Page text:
An Interview with 'Lifeline' Series Writer Dave Justus

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Dave Justus is author of the first and many other games in the Lifeline series from Big Fish—including the eponymous original; Lifeline 2: Bloodline; Lifeline: Silent Night; and Lifeline: Halfway To Infinity—which have enjoyed nearly 7 million worldwide downloads to date. He is also the co-writer, with Lilah Sturges, of the comic books Everafter: From The Pages Of FablesPublic RelationsFables: The Wolf Among Us; and more.
 
Lifeline games are games, but they're also novels. Part of the growing "interactive fiction" genre, the games are entirely text-based, with the reader making choices throughout. It goes like this: A stranded astronaut contacts you, asking for help in the form of a person to talk to as well as ask for advice. Sort of like if "The Martian" were a game instead of a movie, and you got to talk to Mark Watney the entire time he's stranded on Mars. 
 
Lisa: How did you get involved in writing the Lifeline series? Did you have any background in the game industry? What was the genesis for the first game?
 
Dave: I came to Lifeline in a sort of roundabout way. The original game was being developed by Three Minute Games, a tiny three-man skunkworks within Big Fish. They'd had some minor successes, but they'd come up with the concept for Lifeline and wanted its release to coincide with the release of the Apple Watch. They offered the job to my friend Daryl Gregory -- who is one of the best writers I've ever read, and I thought as much before I ever met him -- but he was too booked to do it, so he very kindly suggested me for the position. Three Minute took a chance on me (I'd barely been published at that point), and gave me tremendous freedom under a very tight deadline. They knew they wanted about three days of gameplay, a sci-fi story with a nongendered protagonist in a "choose your own adventure" style, and they needed it in five weeks. Beyond that, I was free to do whatever I wanted... which was both amazing and daunting.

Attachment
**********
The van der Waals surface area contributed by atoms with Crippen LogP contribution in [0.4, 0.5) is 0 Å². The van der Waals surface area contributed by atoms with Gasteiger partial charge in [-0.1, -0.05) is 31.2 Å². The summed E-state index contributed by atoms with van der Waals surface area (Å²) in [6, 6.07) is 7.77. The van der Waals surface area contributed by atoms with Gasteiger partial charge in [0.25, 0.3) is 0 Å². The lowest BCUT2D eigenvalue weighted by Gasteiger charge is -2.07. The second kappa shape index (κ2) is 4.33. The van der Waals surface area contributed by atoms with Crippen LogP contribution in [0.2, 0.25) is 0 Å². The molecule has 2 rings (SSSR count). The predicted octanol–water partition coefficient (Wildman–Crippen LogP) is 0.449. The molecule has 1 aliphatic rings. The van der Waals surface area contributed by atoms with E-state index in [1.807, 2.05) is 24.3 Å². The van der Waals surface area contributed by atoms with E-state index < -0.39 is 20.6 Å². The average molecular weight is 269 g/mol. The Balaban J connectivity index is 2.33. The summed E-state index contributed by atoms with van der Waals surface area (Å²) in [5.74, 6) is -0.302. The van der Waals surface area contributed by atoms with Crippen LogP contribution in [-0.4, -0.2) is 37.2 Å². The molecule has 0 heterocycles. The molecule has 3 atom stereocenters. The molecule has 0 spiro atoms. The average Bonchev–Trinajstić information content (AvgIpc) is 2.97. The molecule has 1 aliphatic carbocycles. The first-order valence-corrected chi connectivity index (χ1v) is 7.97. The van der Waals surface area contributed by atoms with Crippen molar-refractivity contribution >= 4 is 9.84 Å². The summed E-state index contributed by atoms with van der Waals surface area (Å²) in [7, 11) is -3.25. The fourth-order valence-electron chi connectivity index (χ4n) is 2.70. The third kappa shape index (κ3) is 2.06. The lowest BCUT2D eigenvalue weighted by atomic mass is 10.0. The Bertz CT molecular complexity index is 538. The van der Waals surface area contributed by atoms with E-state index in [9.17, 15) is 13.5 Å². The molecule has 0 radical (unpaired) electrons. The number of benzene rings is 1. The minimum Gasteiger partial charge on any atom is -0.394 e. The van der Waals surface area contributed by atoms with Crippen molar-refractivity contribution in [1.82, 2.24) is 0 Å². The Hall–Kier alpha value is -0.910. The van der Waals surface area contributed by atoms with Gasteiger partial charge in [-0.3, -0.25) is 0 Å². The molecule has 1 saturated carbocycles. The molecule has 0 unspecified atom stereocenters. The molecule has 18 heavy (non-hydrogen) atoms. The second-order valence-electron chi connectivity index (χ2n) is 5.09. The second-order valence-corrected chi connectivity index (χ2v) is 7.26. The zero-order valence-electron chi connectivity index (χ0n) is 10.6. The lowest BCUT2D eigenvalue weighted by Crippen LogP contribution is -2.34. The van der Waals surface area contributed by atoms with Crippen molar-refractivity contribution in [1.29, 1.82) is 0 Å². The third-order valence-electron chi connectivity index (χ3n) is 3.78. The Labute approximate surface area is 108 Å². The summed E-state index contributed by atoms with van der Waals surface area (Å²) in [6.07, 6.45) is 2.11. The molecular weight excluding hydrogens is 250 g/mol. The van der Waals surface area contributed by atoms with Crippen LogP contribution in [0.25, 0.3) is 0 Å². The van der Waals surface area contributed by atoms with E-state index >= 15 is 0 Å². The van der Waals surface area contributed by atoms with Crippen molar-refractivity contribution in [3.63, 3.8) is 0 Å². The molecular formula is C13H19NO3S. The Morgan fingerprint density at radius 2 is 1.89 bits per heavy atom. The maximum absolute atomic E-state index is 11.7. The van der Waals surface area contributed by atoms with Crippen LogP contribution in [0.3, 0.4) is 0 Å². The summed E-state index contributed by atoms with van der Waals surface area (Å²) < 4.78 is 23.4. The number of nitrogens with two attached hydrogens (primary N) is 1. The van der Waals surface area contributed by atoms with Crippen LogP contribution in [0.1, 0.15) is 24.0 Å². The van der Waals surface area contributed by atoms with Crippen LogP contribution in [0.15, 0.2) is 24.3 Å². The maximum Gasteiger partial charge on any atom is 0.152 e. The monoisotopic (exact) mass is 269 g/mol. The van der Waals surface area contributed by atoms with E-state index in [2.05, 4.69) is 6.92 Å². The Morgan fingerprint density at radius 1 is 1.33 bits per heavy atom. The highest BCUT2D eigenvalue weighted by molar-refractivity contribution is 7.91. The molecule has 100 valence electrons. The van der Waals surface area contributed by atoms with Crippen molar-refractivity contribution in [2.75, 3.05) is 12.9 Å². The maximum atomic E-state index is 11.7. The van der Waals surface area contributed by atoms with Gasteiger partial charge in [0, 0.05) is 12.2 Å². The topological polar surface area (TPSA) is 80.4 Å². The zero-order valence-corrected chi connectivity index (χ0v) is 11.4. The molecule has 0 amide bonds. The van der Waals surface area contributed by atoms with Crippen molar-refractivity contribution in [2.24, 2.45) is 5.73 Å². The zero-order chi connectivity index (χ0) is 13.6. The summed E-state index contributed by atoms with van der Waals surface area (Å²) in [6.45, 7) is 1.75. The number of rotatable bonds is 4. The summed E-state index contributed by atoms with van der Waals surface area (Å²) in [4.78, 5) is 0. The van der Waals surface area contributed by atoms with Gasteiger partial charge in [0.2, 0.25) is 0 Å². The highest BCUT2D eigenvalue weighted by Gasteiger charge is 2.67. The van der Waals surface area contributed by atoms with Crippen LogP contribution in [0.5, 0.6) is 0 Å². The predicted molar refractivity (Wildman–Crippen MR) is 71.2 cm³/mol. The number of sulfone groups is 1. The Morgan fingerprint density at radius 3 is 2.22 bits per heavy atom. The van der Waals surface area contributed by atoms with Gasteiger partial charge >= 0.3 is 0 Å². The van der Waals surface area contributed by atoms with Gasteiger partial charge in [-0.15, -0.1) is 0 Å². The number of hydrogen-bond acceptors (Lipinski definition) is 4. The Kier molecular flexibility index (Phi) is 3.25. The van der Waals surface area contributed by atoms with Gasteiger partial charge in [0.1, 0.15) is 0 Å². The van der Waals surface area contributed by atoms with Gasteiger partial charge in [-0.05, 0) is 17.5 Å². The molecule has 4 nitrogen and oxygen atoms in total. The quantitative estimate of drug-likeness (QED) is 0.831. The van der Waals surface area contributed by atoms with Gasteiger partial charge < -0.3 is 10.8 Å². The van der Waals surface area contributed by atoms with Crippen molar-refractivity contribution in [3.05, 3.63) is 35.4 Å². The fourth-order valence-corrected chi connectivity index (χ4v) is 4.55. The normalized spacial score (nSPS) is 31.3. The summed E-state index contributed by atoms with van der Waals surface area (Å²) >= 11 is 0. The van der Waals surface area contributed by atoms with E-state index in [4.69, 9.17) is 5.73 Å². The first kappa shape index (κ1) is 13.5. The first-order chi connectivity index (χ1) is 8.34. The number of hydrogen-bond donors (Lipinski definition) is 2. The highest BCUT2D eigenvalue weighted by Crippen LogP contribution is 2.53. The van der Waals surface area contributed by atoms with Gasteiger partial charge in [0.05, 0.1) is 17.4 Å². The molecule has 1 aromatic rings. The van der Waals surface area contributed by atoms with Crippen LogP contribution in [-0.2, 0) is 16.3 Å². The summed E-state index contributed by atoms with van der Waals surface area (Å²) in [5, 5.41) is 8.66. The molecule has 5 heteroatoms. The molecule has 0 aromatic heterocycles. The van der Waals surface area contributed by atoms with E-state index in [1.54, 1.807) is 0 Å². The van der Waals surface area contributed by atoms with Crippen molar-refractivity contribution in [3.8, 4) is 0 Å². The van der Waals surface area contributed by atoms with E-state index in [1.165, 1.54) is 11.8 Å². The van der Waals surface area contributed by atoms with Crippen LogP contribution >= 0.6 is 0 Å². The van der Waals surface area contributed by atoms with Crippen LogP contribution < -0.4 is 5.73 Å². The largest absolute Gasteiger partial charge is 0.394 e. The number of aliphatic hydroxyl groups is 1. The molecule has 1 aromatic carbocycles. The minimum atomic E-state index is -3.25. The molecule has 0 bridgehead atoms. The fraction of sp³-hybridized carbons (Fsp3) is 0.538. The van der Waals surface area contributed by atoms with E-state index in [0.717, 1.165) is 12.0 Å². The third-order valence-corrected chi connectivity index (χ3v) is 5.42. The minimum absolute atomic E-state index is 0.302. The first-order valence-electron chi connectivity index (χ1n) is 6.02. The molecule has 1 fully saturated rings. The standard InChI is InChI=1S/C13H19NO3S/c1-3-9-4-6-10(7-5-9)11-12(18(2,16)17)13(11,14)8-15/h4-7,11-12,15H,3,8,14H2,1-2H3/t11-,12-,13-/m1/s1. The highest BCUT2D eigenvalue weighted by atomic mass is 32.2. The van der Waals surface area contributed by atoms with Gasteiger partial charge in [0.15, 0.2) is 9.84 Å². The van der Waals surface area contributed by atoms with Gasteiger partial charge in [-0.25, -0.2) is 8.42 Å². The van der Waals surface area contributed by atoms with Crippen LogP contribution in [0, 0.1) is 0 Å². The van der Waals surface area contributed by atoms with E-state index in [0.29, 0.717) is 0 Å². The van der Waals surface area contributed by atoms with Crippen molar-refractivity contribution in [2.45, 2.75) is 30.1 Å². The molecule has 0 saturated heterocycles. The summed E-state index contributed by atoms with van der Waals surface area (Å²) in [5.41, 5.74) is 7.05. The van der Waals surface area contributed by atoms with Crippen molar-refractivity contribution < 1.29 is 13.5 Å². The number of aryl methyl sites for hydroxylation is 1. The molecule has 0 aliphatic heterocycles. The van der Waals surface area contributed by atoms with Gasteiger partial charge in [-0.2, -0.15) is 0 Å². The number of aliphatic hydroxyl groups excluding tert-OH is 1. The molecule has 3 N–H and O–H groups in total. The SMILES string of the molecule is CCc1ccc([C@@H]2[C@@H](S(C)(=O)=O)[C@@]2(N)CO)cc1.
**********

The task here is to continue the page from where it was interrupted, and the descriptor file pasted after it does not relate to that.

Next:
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I had no background in games whatsoever, but I honestly think, in this case, that worked to my advantage. I'd been an avid NES gamer in my childhood, had spent plenty of time with Infocom games like Hitchhiker's Guide (whose DNA you can certainly see in Lifeline), and had played several Playstation games growing up, but the last one I'd really sunk any amount of time into was Tomb Raider 2, back in college. Once I graduated, I had very little "mad money," and I chose to apply that to comics (which I've been collecting since I was eight) rather than video games. But in the case of Lifeline, I think it worked out very well, because I wrote the game purely as a conversation. I wasn't thinking in terms of "power-ups" or acquiring weapons or typical video game structures; rather, I wanted it to feel as much as possible like the Player was receiving texts from a real human being. And the feedback we've gotten has largely indicated that that's exactly what people feel when they're playing: They're not controlling a sprite, they're talking to an actual person.
 
Lisa: How much text is in these games? As much as a typical novel, say 80,000 words, at least? Or far fewer? Also, you say they wanted three days of play, but I note there are breaks when Taylor is busy. What's the breakout between "idle" time and actual play? How did you figure out how long the breaks should be? What's the longest? The shortest?
 
Dave: The first Lifeline game is a little over 50,000 words -- more in the range of a novella, or possibly a YA novel. Because of the way I ended up structuring the game (in that I didn't really know what I was doing and wanted to give people the most bang for their buck), a Player who makes it to the end of the game alive will actually have seen the bulk of the game's text. Hopefully no passages that contradict any others, obviously... but I wanted to put as much info as possible on the screen.
 
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Lifeline 2: Bloodline had almost twice as many words. It was very freeing for me, because I felt like I could go into so much more depth on Arika's character, her world, and her quests... but it was a lot to ask of the team on the other end, specifically in terms of translation to other languages. For subsequent games, we've looked for a happy medium in terms of word count: not so much that it causes panic attacks at the Big Fish offices, but enough that the authors can stretch their legs a bit and the Players can, we hope, feel satisfied with the end result.